Five minutes with a farmer group: Birchip Cropping Group

| Posted Mar 04,2021

The Soil CRC’s Communications Manager caught up with Fiona Best, CEO of Birchip Cropping Group, for a five-minute chat.  

Tell us a bit about Birchip Cropping Group (BCG)

BCG is a not-for-profit farming systems group that began 30 years ago when a group of local Birchip farmers felt isolated from the agricultural research effort. So, the farmers started to do some research themselves.

Today we’re one of the largest farming systems group in Australia, with 400 members and 20 staff undertaking a whole range of agricultural research and extension projects. Our work also has a significant community component. Not only are we supporting the future viability and sustainability of farmers but also of the community in general.

BCG’s tagline is “shared solutions” and that is what we are all about. We look for collaborations, across sectors, to engage with others to find solutions to some of the challenges farmers in our region are facing. We have a mission to improve the viability of farmers through applied agronomic research and extension.

We believe the whole region has benefitted from the research that BCG has been involved in. The region has seen a real increase in adoption of new technologies and practices since the inception of BCG. Farmers are more engaged with research. We have become an important, independent source of information for farmers.

What area and type of farming do you cover? 

Essentially BCG has a footprint across the Wimmera, Mallee and into North Central Victoria. It’s a large region, with mixed farming enterprises but predominantly broad acre cropping. Across the whole region, farms are operating in the medium and low rainfall zones.

What type of soil do you have? 

The soils obviously vary across the region. In the Wimmera we have grey cracking clays, the Mallee has some sandy soils, in the North Central region we have sodic soils, and in Birchip we have calcareous soils with boron.

Why is soil important to your members? 

Soil is the foundation for production for our whole farming system. They need to be protected and enhanced. We want our farmers to be sustainable and productive into the future and soil is fundamental to this.

Maintaining soil cover, overcoming subsoil constraints such as sodicity, salinity and boron and ensuring productive soil that has good structure and is well nourished are big issues for our members.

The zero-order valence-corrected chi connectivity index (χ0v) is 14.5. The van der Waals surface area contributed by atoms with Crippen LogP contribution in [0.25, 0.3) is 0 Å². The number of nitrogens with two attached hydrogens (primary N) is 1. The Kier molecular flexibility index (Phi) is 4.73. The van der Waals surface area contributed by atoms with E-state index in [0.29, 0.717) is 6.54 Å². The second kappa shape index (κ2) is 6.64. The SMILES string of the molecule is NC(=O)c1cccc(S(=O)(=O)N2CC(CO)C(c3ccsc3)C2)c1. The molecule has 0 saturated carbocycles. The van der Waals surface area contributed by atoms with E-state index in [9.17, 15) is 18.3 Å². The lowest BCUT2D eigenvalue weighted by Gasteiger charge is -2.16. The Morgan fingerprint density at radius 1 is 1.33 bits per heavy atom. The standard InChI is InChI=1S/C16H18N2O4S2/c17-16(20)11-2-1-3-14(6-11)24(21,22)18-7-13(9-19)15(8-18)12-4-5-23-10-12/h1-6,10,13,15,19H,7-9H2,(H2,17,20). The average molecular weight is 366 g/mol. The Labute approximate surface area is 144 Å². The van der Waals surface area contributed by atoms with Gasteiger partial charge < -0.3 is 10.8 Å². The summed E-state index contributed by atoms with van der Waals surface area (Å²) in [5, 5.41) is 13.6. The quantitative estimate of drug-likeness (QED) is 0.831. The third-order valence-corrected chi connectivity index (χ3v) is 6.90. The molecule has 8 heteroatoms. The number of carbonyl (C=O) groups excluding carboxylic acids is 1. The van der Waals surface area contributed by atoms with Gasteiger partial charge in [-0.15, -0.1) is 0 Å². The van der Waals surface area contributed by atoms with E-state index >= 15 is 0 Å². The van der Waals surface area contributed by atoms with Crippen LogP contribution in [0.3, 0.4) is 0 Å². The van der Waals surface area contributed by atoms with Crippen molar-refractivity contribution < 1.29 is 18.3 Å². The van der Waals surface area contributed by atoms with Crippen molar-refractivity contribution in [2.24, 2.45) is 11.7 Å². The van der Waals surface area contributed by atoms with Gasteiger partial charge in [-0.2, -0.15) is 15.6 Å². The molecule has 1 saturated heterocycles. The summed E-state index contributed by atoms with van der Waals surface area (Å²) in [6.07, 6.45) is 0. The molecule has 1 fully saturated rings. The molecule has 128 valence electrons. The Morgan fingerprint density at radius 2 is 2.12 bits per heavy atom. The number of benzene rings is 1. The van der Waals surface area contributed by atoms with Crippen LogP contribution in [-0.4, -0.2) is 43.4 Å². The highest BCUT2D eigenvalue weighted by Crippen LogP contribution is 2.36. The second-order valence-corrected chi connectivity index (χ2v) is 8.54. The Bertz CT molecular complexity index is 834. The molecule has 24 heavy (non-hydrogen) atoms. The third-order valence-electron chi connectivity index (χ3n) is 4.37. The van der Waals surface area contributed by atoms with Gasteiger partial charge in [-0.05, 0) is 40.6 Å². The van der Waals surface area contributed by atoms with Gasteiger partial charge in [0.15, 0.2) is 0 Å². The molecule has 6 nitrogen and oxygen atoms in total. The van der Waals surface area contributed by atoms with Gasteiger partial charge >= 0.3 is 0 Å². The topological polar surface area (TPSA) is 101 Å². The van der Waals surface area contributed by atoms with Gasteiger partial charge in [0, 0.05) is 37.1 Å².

Why did BCG become a participant in the Soil CRC? 

BCG is all about finding “shared solutions” and being a partner in the Soil CRC is part of that. It is a great opportunity to work collaboratively with universities and other research partners that have the skills and capability in soils that adds value to our farmers. It complements our own research work.

The Soil CRC also offers another opportunity to fund our research, and to have input into that research. BCG can be a conduit between researchers and farmers, and we can be a voice for the farmers in the Soil CRC. We are big advocates for involving farmers from the beginning of a research project.

What is exciting about working with the Soil CRC? 

Making key connections with people in industry who have shared goals and visions is valuable. By working together, collaborating, and sharing resources, we can achieve so much more.

Through the Soil CRC we have had the opportunity to be involved in different research projects such as the Smelling soil project that we wouldn’t otherwise have had the resources to do.

We are involved in a range of projects, providing soil sampling, field trials, practical ground truthing and farmer engagement to the Soil CRC.

Projects that BCG are involved in

Rewarding soil stewardship (1.1.004)

Why soil management practices are adopted (1.2.002)

Smelling soil (2.1.004)

Improved management of herbicide residues in soil (4.2.004)

Addressing complex soil constraints (4.2.002)

Improving decision support systems (4.3.002)

Building Capacity Project (6.1.001)